Now Rupert loves people and uses things.

Minimalism challenge

Minimalism is often associated with tidy living spaces. Rather than tidying up (hiding things from sight), minimalism challenges us to sort through our possessions and keep only what serves a purpose or brings us joy. Popular minimalist movements have created practical guides. Here is their synthesis:

  1. Sort your belongings into four piles—keep, sell, donate, and trash. It is easier to do it by category, such as clothes, books, electronics, and kitchen utensils. Look out for sentimental items that are often difficult to let go of, such as odd gifts from loved ones. If you answer any of the following questions with no, then the item should not sit on the keep pile:
    • Have I used this item in the last twelve months?
    • Would the best version of myself buy it again?
    • Does it spark joy when I see, touch, or smell it?
    • Do I benefit from it more than someone else could?
    • Would I let it go if it were only less expensive?
  2. Organize what you keep. Every item you keep should have its place in your living space. In addition, items of the same category (for example, clothes or books) should be kept in the same place, not spread across multiple rooms. Consider digitizing photos and documents. If you do it radically, minimalism could downsize your furniture or house, leaving more budget for experiences.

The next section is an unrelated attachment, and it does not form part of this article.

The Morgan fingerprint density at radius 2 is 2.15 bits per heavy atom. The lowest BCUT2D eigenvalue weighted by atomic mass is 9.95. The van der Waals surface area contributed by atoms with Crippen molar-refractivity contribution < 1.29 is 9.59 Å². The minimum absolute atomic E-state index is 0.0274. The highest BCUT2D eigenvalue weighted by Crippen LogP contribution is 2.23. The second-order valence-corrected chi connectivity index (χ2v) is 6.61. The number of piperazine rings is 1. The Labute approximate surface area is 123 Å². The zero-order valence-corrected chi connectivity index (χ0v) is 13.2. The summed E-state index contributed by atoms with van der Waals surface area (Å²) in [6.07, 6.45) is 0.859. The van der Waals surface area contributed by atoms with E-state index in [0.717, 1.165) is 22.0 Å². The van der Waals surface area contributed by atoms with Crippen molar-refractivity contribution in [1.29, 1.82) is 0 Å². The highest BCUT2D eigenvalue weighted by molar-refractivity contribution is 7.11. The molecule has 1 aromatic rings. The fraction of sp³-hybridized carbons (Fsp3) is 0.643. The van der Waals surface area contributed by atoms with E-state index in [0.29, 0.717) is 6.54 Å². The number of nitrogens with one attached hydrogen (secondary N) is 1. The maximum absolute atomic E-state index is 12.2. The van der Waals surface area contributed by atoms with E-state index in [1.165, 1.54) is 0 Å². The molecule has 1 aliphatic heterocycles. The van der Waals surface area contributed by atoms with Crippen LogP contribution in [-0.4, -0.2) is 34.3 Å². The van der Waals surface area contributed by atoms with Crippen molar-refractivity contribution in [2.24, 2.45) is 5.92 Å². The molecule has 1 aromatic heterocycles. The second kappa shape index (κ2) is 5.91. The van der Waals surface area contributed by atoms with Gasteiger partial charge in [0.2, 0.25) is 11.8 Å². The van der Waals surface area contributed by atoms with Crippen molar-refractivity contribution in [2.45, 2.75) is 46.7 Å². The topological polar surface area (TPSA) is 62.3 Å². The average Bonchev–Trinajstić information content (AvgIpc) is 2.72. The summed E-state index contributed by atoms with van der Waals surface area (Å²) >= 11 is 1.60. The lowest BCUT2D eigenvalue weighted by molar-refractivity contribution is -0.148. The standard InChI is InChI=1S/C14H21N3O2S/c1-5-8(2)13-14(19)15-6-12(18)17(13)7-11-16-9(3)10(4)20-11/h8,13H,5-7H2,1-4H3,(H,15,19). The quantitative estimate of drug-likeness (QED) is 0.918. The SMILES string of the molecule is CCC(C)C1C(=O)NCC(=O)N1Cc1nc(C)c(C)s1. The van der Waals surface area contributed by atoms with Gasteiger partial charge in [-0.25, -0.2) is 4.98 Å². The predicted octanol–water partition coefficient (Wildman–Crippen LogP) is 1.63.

3. Sell, donate, or trash everything else. Valuable items can be sold online or donated in the neighborhood. When you are throwing things away, it feels good to give thanks.

If we are radical, we can pretend we are moving. Joshua Fields Millburn and Ryan Nicodemus came up with the idea of a Packing Party. Ryan packed everything he possessed, from a toothbrush to a sofa, and spent the next 21 days unpacking only the needed items. After 21 days, 80% of his stuff was still in the boxes.

If we make minimalism a habit by carefully selecting what we need, we will never have to declutter our lives again.

Now or never

For the next two weeks, do the minimalism challenge for one or more categories you choose. Create a wallet reminder to question each purchase.